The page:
I lived my life as a combination of so many things that fought against blackness until a little over three years ago when I decided to cut my hair off.
I thought I was going to have these gorgeous pillowy curls.
When I saw my wild coils flying back at me I called myself ugly. Standing right there in a mirror, I'll never forget it, I told myself I was ugly out loud and walked out of my bathroom.
I got braids down to my waist the very next day so I wouldn't have to REALLY see myself again. Thankfully, that self-hate lasted all of 2 days.
To assist in the disassociation from braided slave styles, black people were using everything from bacon grease to goose fat to straighten their hair. Sometime in the 1890s, a black woman named Annie Malone was the first person to patent a hot comb. Madame CJ Walker would later improve this comb.
Simultaneously, in the late 1800s, a man named Garret A. Morgan invented the first relaxer: the first chemical hair straightening agent for black people.
Generation upon generation straightening out the natural state of black hair, what you end up with is an entire black identity that doesn’t know how to manage their own hair. Women take their hair seriously. Black women take their hair personally.
The intent is to ease manageability. What results is a permanently altered notion that you cannot be beautiful within your natural state. You are criticized HEAVILY if you change it. My mama said to me, when I cut my hair at the age of 24: don't expect your hair to be as curly as your cousins.
And what resulted, with me at least, was a long history of—every 6 weeks, from elementary school until post grad—chemically altering the natural structure of my hair. Chemically altering the natural structure of my existence. Burning my scalp into submission, picking scabs out of my hair that refused to grow past my ears.
Is someone going to comment about my hair today? A style, texture that I’m just starting to get used to? Am I going to have to explain myself today? Is someone going to touch me without asking today? Is my hair that much of an anomaly?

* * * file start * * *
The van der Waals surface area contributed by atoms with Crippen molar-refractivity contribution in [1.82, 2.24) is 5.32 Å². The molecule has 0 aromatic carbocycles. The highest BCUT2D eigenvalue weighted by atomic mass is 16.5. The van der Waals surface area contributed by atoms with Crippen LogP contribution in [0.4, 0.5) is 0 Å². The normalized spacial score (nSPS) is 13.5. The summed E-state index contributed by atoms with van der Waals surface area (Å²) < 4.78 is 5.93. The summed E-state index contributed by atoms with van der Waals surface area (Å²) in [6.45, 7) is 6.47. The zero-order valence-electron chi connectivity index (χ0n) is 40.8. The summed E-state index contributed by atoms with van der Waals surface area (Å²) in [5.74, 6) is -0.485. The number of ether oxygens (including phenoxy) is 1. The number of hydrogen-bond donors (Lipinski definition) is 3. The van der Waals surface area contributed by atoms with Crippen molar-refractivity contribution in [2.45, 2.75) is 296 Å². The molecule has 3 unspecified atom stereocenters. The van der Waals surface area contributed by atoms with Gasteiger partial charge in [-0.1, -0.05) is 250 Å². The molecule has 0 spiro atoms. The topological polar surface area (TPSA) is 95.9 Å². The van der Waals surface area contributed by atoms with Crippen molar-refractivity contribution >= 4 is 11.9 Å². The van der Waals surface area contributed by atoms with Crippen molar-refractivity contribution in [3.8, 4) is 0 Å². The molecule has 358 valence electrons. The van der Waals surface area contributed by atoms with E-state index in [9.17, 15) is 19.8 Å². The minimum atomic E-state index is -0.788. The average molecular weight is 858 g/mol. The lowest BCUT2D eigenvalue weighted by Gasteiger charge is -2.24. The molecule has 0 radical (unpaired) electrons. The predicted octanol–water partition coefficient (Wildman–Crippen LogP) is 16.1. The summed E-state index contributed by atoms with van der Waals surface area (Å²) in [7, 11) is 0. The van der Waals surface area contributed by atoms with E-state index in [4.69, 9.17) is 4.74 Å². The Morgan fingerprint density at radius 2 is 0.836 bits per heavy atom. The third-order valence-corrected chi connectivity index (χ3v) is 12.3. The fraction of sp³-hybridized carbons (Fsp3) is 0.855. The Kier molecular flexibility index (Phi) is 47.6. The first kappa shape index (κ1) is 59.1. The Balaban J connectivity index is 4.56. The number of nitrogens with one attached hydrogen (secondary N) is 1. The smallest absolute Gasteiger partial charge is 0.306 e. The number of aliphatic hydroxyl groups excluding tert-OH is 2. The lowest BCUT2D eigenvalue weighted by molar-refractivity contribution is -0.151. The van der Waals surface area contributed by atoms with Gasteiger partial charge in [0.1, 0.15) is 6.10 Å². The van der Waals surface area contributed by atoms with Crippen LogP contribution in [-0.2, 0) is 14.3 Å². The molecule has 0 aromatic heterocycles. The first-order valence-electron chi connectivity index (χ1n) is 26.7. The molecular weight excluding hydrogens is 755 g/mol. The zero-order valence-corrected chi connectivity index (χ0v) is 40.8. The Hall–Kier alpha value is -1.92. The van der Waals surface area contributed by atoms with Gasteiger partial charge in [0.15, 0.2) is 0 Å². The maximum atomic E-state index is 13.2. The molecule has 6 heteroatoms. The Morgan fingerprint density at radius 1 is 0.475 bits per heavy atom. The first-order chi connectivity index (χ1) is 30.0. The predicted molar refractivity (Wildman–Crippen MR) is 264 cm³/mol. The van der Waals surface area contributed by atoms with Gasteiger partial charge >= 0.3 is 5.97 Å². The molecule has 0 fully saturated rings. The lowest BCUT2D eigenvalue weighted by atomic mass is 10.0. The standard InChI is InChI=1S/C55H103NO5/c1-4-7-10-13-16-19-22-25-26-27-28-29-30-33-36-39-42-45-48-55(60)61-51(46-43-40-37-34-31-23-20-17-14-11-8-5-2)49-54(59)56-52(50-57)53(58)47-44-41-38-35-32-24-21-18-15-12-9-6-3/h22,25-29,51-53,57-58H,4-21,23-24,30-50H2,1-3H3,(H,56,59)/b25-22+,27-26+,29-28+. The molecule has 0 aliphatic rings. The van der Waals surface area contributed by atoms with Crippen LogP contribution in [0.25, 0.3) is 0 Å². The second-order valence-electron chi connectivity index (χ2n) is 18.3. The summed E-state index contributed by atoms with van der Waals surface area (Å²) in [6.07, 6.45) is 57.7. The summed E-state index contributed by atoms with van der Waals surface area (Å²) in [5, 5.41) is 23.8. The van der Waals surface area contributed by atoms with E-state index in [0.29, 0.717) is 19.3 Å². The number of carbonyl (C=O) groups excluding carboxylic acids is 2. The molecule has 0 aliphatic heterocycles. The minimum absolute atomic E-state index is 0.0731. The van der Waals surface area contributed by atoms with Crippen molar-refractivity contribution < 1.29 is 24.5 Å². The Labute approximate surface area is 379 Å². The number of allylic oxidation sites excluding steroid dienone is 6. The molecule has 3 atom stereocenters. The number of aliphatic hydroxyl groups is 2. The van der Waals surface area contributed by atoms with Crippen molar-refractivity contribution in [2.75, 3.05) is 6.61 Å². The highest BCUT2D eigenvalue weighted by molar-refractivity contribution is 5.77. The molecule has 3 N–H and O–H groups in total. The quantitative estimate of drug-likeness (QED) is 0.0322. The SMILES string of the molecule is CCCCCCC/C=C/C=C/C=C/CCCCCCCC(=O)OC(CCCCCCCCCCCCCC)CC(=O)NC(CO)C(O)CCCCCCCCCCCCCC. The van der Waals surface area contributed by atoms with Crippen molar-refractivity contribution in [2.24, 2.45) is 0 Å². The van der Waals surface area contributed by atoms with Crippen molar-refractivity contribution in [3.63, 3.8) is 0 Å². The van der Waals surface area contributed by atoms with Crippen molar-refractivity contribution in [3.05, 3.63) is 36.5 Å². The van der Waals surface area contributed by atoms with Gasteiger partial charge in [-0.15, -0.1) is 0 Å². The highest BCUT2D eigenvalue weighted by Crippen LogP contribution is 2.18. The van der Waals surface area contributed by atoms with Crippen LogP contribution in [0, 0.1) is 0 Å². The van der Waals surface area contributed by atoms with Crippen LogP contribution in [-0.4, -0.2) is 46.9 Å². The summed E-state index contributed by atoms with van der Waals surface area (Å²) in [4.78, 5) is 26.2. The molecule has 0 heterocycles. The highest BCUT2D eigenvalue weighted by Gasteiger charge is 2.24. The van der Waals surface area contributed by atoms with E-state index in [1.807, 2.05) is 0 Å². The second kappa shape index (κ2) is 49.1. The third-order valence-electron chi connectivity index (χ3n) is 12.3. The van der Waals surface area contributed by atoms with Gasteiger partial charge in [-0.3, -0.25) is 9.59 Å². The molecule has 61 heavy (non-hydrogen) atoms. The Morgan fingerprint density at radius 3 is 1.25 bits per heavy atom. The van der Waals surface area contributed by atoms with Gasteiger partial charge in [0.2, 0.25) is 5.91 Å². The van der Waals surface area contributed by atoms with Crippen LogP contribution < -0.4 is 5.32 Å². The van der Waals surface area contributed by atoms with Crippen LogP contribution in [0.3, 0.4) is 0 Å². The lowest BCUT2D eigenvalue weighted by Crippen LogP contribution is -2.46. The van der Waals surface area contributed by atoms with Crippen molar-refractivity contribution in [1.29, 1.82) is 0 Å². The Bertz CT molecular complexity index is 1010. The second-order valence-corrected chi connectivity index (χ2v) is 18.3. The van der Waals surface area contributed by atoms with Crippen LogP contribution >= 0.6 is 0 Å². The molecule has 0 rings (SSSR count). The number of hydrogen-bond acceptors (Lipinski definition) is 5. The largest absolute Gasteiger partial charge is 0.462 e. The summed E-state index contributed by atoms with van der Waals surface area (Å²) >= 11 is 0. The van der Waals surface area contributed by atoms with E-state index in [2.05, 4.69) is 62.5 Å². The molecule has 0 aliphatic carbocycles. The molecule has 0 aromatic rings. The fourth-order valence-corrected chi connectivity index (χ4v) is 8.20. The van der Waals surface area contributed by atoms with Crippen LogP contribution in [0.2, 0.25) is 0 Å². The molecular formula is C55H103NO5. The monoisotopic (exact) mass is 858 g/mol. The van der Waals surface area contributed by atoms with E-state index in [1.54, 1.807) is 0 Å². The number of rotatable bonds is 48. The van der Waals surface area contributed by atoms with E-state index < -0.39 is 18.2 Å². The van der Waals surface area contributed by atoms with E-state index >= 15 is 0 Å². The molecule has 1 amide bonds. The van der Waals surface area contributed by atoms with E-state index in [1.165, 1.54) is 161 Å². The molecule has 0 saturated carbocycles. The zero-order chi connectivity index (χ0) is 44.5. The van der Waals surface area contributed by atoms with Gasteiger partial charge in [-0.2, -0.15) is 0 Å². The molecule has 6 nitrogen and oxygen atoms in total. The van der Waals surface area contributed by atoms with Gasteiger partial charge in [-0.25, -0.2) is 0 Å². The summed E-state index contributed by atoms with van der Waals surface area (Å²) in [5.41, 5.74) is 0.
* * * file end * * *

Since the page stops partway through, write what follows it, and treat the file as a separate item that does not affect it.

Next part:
To manage it we braid, …
Do you know what it's like to be in your mid-20s and never know what your real hair looks like?
To stare at Youtube and learn about hair patterns, styles that suit your texture and natural hair maintenance with a notepad writing a product list of things to try? To truly learn yourself from scratch? To reimagine yourself as beautiful? Do you know what it's like to know that there are rules made that deem your hair wild, unkempt, threatening--unlawful in certain spaces? To worry about whether or not your hair will keep you from simple things like jobs, romance or going out with your friends?
My story is not my own.
I'm sharing Sestina, the final chapter in Magnolias, because I want to remind black women that we are all in the same story no matter what we look like--and that this story, the "bad hair" story, is one that is handed down to us and can be rewritten.
All throughout Magnolias, models are masked in braids because who I am as a black woman began when I grew my REAL hair out.
Sestina is about acceptance of oneself as a natural woman and others no matter where they are in their own narrative. It explores the heartache of preference and relationships among women and how hair, texture and skin could hurt and reduce us.
These images are intentionally simple and stoic, and brilliantly accompanied with rich poetry by Nina Foster. The whole of Magnolias is now on my site, but I'm sharing Sestina because it felt right tonight.